The New Yorker magazine article capped a banner week for the head of an advisory practice that caters to the gay community

April 30, 2012 — 4:15 AM UTC by Dina Hampton

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Brooke’s Note: What exactly does it take for an advisor to be covered by the New Yorker? Quite a lot as it turns out. You can be Bernie Madoff or do something good in cool and interesting ways like Christopher Street.

Since 1925, New Yorker magazine has chronicled the crème de la crème of the arts and society scene. But in a recent departure, the publlication’s fictional figurehead, the top-hatted Eustace Tilley, turned his monocled eye to an intersection of finance and culture: Christopher Street Financial LLC, an advisory practice that serves the gay and lesbian community in the tri-state area. See: Advisor spotlight: How a former JPMorgan bond saleswoman transformed an iconic advisory into a business.

“I was surprised and charmed,” Christopher Street’s president, Jennifer Hatch, a longtime subscriber to the New Yorker, says about being approached by a staff writer.

“They took a subject that was event-driven and complicated and made it quaint and whimsical.” After the article came out in the magazine’s April 23 issue, Hatch received a “couple dozen e-mails from friends and relatives” — some of whom she hadn’t been in contact with for a long while. Hatch thinks it might have generated a couple of leads.

From Wall Street to Christopher Street

Christopher Street Financial is named after the historic hub of the gay community, site of the Stonewall Inn, at which the modern gay rights movement was sparked by riots in 1969. The firm was founded in 1981. Hatch, formerly an institutional bond saleswoman at J.P. Morgan, purchased it 15 years ago. It currently has $225 million in assets under management and serves about 350 clients. It is 95% fee-based and is a member of Fusion Advisor Network which accesses asset custody through NFP Advisor Services Group. See: What exactly is Fusion Advisor Network and who did it draw to Las Vegas last week.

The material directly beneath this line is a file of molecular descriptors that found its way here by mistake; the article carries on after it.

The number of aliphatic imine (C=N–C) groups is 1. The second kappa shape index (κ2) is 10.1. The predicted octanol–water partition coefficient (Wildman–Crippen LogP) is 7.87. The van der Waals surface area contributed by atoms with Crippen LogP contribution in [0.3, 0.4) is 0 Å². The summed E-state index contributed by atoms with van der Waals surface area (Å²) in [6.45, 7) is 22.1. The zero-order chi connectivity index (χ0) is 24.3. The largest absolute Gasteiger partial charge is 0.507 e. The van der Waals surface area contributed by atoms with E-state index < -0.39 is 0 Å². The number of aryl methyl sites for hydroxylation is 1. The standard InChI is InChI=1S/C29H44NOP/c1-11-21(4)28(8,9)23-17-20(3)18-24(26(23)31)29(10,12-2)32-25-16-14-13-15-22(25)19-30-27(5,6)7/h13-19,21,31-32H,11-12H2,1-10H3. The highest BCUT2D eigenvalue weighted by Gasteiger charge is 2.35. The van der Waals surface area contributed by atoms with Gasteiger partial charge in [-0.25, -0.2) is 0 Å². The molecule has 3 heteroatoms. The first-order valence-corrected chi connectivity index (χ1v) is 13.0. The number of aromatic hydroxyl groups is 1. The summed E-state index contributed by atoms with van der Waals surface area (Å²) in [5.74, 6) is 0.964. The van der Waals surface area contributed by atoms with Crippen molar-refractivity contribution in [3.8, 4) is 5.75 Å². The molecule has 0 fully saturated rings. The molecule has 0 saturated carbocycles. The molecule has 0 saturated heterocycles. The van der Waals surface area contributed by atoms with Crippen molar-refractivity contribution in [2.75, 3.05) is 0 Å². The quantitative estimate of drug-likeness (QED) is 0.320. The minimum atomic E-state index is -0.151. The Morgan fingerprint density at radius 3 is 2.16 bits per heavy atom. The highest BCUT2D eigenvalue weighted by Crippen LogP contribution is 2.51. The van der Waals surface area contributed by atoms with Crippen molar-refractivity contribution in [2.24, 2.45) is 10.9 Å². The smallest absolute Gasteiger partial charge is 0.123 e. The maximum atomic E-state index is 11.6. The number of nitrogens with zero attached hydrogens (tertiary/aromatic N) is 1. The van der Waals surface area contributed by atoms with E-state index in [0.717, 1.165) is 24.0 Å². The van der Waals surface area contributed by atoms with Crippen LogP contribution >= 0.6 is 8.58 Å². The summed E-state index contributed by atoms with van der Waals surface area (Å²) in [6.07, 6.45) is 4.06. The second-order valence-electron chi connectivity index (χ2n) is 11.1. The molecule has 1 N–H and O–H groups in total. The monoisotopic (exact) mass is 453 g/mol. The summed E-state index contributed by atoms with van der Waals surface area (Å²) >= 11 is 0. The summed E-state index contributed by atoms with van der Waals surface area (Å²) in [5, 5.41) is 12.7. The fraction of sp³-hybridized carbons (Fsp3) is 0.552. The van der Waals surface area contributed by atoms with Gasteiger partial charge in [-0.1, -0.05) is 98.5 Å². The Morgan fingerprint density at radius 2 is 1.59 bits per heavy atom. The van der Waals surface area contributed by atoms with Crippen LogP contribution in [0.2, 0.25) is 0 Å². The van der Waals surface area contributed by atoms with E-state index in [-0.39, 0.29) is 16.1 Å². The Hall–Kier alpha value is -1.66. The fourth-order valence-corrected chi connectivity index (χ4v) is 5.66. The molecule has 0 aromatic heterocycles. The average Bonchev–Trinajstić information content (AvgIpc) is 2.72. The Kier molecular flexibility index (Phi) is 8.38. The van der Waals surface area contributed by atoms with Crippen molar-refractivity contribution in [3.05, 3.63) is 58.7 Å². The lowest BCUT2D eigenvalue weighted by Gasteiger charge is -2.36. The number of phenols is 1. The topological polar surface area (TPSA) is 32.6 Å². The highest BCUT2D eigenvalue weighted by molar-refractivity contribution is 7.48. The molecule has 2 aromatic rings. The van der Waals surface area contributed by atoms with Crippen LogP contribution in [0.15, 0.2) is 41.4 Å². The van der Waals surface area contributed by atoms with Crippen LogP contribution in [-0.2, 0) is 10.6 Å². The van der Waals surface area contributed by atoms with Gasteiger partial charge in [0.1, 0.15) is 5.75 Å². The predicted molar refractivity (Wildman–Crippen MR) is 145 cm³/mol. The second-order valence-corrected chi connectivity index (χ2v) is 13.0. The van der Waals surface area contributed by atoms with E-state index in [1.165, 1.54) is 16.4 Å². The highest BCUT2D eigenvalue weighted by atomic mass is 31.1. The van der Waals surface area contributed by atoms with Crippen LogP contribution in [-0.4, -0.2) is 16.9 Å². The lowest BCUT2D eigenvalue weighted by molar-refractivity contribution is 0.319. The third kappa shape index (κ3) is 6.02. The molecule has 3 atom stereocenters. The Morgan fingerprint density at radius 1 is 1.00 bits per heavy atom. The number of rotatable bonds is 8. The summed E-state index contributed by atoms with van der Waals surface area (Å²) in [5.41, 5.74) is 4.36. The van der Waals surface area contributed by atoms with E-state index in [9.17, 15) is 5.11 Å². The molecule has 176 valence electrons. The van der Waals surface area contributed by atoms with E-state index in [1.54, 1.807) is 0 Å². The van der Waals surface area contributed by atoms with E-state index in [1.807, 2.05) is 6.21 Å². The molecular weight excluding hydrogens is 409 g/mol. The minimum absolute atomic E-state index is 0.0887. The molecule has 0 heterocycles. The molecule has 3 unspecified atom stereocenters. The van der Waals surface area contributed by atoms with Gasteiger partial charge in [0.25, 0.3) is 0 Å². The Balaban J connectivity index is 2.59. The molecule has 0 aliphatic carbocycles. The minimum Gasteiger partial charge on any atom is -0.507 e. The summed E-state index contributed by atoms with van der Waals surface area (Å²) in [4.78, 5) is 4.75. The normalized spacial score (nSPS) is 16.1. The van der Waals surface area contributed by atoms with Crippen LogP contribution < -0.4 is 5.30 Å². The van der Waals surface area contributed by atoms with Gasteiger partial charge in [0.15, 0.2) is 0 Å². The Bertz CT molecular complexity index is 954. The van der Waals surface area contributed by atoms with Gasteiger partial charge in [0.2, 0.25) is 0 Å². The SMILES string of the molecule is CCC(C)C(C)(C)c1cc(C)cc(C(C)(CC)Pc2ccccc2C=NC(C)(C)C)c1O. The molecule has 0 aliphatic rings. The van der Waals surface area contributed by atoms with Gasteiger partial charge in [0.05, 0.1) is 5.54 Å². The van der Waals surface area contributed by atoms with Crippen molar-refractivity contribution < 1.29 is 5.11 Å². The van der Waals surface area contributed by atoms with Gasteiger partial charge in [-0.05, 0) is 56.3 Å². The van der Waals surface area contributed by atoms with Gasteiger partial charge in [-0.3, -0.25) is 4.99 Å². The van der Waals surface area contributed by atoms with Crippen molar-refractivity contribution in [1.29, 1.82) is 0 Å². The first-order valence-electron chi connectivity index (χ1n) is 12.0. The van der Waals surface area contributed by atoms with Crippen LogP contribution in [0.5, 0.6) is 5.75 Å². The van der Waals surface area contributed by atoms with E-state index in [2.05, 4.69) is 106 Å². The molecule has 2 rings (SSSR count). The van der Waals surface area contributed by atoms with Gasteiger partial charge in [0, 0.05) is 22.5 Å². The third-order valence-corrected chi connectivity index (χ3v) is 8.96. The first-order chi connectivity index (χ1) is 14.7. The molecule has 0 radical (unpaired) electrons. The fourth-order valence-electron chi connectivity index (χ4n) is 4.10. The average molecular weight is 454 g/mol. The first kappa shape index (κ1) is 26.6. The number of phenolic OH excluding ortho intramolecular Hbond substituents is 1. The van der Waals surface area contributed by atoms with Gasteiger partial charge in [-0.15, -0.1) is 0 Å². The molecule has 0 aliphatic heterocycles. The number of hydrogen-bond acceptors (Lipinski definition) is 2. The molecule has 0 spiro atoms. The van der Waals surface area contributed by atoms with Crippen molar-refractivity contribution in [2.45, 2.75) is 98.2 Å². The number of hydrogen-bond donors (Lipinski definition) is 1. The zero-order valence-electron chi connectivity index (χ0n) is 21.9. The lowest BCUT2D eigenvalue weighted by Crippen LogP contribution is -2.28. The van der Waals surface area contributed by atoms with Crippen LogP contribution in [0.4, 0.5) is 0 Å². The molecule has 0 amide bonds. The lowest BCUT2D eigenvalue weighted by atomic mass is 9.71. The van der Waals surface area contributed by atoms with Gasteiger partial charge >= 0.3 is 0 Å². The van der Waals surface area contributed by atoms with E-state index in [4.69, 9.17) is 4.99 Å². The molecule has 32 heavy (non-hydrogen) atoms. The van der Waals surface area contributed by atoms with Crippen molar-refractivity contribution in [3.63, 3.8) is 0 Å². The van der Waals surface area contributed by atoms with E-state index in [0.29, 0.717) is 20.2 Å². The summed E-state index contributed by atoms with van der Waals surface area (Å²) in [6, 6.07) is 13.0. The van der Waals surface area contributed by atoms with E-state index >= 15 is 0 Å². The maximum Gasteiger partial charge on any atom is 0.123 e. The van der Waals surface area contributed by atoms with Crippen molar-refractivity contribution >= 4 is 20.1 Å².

The article, “Tax Day,” which appeared in the Talk of the Town section, was pegged to the first time New York same-sex couples — some of whom had been together for decades — were able to file joint returns due to the Marriage Equality Act passed by the state Legislature last June.

Bert and Ernie get hitched

For same-sex couples who had married since June, “confusion [was] the word of the day,” Tina Salandra, the firm’s resident tax expert, observed in the New Yorker article. Adding to the confusion was the fact that the federal Defense of Marriage Act prohibits same-sex couples from filing joint federal returns.

Tina Salandra: Confusion [was] the word of the day.
Tina Salandra: Confusion [was] the word
of the day.

“[In order to file the state tax return] you have to fill out the federal return as if they would recognize you, and then tear the faux return up,” Hatch says. “There are a lot of iterations.”

To address those and other issues, Christopher Street Financial began holding informational sessions and webinars on topics including “What’s So Gay About Money?” and “What does 'I do’ really mean?”

One of those sessions illustrated potential financial marital pitfalls by featuring Bert and Ernie, characters — and longtime companions — from the famed Public Broadcasting Service children’s show “Sesame Street.”

As it happens, the Muppets are close to Hatch’s heart. Her late father, Robert Hatch, a publisher and journalist who was an avid reader of the New Yorker, also served as the head of public relations for “Sesame Street.”

As a child, Jennifer Hatch was a regular on the show.

“My father would be thrilled,” she says.

Wedding bell blues

“It’s been a tremendous year and a half for growth,” Hatch says, but notes, “I don’t know if I could attribute it all to marriage issues. It’s a long process between making the decision to go to a financial planner [and the transfer of their money.]”

But the legislation, she says, “brought in new people who never worked with a planner before and who needed specialized services.”

When the legislation was passed, Hatch says, the majority of Christopher Street’s longstanding clients didn’t immediately rush off to find a justice of the peace.

“Clients came to us and asked, 'What does this mean financially?’” For many, she says “it was a surprisingly unromantic conversation.”

Indeed, some of those couples came face-to-face with the flip side of the fairy-tale aspect of marriage, namely the need for pre-nups and other contractual provisos.

“It can be painful,” Hatch says, to deal with the potential legal eventualities arising from divorce or the death of a partner.

“I do know of couples [where one said] 'let’s get married’ and the other said 'now that I think of it, I don’t want to spend my life with you.’”

“There’s been cold feet all over the state,” Hatch notes.

On the town

But that is not the case with Hatch and her partner, Christopher Street’s financial director, Suzanne Smith.

“We’re definitely getting married; we’re formally engaged,” Hatch says, adding, “Gosh, that sounds formal!”

The two have not set a date, but on the day RIABiz interviewed Hatch, she and Smith had plans to paint the town red in celebration of their 18th anniversary.



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